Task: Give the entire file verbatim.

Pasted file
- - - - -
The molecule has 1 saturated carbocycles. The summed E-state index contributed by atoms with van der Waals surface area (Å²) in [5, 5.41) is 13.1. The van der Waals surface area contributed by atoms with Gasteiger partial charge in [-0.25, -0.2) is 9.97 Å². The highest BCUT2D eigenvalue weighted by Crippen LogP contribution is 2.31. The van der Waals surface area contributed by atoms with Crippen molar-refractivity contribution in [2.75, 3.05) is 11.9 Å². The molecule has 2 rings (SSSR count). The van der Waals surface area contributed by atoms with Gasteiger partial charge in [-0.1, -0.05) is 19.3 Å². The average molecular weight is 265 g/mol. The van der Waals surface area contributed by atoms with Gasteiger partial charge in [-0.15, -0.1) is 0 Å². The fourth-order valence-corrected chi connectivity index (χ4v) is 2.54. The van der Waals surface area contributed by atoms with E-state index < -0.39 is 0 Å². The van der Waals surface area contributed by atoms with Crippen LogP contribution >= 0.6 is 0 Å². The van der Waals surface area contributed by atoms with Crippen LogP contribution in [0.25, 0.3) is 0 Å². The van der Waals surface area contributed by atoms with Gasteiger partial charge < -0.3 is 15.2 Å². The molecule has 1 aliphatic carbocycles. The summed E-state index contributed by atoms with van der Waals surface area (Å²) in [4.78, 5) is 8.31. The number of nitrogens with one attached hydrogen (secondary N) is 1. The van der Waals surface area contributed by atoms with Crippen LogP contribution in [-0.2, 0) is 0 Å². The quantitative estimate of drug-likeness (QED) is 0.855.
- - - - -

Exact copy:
The molecule has 1 saturated carbocycles. The summed E-state index contributed by atoms with van der Waals surface area (Å²) in [5, 5.41) is 13.1. The van der Waals surface area contributed by atoms with Gasteiger partial charge in [-0.25, -0.2) is 9.97 Å². The highest BCUT2D eigenvalue weighted by Crippen LogP contribution is 2.31. The van der Waals surface area contributed by atoms with Crippen molar-refractivity contribution in [2.75, 3.05) is 11.9 Å². The molecule has 2 rings (SSSR count). The van der Waals surface area contributed by atoms with Gasteiger partial charge in [-0.1, -0.05) is 19.3 Å². The average molecular weight is 265 g/mol. The van der Waals surface area contributed by atoms with Gasteiger partial charge in [-0.15, -0.1) is 0 Å². The fourth-order valence-corrected chi connectivity index (χ4v) is 2.54. The van der Waals surface area contributed by atoms with E-state index < -0.39 is 0 Å². The van der Waals surface area contributed by atoms with Crippen LogP contribution >= 0.6 is 0 Å². The van der Waals surface area contributed by atoms with Crippen LogP contribution in [0.25, 0.3) is 0 Å². The van der Waals surface area contributed by atoms with Gasteiger partial charge < -0.3 is 15.2 Å². The molecule has 1 aliphatic carbocycles. The summed E-state index contributed by atoms with van der Waals surface area (Å²) in [4.78, 5) is 8.31. The number of nitrogens with one attached hydrogen (secondary N) is 1. The van der Waals surface area contributed by atoms with Crippen LogP contribution in [-0.2, 0) is 0 Å². The quantitative estimate of drug-likeness (QED) is 0.855.